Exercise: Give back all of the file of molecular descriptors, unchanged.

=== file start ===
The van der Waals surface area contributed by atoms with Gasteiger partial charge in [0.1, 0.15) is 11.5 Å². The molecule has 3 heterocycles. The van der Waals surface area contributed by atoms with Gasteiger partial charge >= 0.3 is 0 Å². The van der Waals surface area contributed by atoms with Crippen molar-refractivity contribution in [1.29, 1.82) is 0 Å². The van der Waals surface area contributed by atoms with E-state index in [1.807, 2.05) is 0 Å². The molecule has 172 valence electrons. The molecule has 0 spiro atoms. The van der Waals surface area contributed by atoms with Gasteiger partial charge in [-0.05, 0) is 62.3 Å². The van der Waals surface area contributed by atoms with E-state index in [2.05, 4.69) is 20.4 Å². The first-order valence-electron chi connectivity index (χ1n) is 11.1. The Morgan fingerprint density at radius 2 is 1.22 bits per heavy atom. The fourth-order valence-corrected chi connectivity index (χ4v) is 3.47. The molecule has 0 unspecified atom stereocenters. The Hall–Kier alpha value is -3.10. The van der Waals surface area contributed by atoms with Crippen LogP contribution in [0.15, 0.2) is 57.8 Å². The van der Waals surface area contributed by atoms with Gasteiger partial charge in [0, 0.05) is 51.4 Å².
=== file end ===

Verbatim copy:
The van der Waals surface area contributed by atoms with Gasteiger partial charge in [0.1, 0.15) is 11.5 Å². The molecule has 3 heterocycles. The van der Waals surface area contributed by atoms with Gasteiger partial charge >= 0.3 is 0 Å². The van der Waals surface area contributed by atoms with Crippen molar-refractivity contribution in [1.29, 1.82) is 0 Å². The van der Waals surface area contributed by atoms with E-state index in [1.807, 2.05) is 0 Å². The molecule has 172 valence electrons. The molecule has 0 spiro atoms. The van der Waals surface area contributed by atoms with Gasteiger partial charge in [-0.05, 0) is 62.3 Å². The van der Waals surface area contributed by atoms with E-state index in [2.05, 4.69) is 20.4 Å². The first-order valence-electron chi connectivity index (χ1n) is 11.1. The Morgan fingerprint density at radius 2 is 1.22 bits per heavy atom. The fourth-order valence-corrected chi connectivity index (χ4v) is 3.47. The molecule has 0 unspecified atom stereocenters. The Hall–Kier alpha value is -3.10. The van der Waals surface area contributed by atoms with Crippen LogP contribution in [0.15, 0.2) is 57.8 Å². The van der Waals surface area contributed by atoms with Gasteiger partial charge in [0, 0.05) is 51.4 Å².